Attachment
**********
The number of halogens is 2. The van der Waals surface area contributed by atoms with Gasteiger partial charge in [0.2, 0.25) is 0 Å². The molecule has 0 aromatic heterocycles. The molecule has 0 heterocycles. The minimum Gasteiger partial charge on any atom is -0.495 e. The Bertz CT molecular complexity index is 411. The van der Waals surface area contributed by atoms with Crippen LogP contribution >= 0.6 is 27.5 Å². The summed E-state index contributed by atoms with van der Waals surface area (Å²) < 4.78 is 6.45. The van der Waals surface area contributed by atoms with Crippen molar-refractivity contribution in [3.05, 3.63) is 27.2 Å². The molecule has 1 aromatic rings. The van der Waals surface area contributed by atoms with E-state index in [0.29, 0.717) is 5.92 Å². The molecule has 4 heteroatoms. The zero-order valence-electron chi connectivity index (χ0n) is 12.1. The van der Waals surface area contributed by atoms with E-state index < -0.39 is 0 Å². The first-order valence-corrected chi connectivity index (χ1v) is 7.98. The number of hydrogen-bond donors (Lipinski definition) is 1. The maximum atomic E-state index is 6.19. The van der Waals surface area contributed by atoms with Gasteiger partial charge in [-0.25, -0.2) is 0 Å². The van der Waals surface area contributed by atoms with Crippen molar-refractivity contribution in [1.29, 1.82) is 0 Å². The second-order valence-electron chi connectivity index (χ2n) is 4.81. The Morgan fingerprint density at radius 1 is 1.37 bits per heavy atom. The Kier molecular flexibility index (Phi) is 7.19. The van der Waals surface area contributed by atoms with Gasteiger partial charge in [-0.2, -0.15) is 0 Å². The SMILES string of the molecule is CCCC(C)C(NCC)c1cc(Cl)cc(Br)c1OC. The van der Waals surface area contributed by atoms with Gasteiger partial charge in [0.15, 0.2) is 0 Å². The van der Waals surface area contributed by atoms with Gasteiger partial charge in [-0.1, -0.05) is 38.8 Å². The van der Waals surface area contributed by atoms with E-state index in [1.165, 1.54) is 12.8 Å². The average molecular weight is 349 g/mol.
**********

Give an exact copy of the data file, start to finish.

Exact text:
The number of halogens is 2. The van der Waals surface area contributed by atoms with Gasteiger partial charge in [0.2, 0.25) is 0 Å². The molecule has 0 aromatic heterocycles. The molecule has 0 heterocycles. The minimum Gasteiger partial charge on any atom is -0.495 e. The Bertz CT molecular complexity index is 411. The van der Waals surface area contributed by atoms with Crippen LogP contribution >= 0.6 is 27.5 Å². The summed E-state index contributed by atoms with van der Waals surface area (Å²) < 4.78 is 6.45. The van der Waals surface area contributed by atoms with Crippen molar-refractivity contribution in [3.05, 3.63) is 27.2 Å². The molecule has 1 aromatic rings. The van der Waals surface area contributed by atoms with E-state index in [0.29, 0.717) is 5.92 Å². The molecule has 4 heteroatoms. The zero-order valence-electron chi connectivity index (χ0n) is 12.1. The van der Waals surface area contributed by atoms with E-state index < -0.39 is 0 Å². The first-order valence-corrected chi connectivity index (χ1v) is 7.98. The number of hydrogen-bond donors (Lipinski definition) is 1. The maximum atomic E-state index is 6.19. The van der Waals surface area contributed by atoms with Gasteiger partial charge in [-0.25, -0.2) is 0 Å². The van der Waals surface area contributed by atoms with Crippen molar-refractivity contribution in [1.29, 1.82) is 0 Å². The second-order valence-electron chi connectivity index (χ2n) is 4.81. The Morgan fingerprint density at radius 1 is 1.37 bits per heavy atom. The Kier molecular flexibility index (Phi) is 7.19. The van der Waals surface area contributed by atoms with Gasteiger partial charge in [-0.2, -0.15) is 0 Å². The SMILES string of the molecule is CCCC(C)C(NCC)c1cc(Cl)cc(Br)c1OC. The van der Waals surface area contributed by atoms with Gasteiger partial charge in [0.15, 0.2) is 0 Å². The van der Waals surface area contributed by atoms with Gasteiger partial charge in [-0.1, -0.05) is 38.8 Å². The van der Waals surface area contributed by atoms with E-state index in [1.165, 1.54) is 12.8 Å². The average molecular weight is 349 g/mol.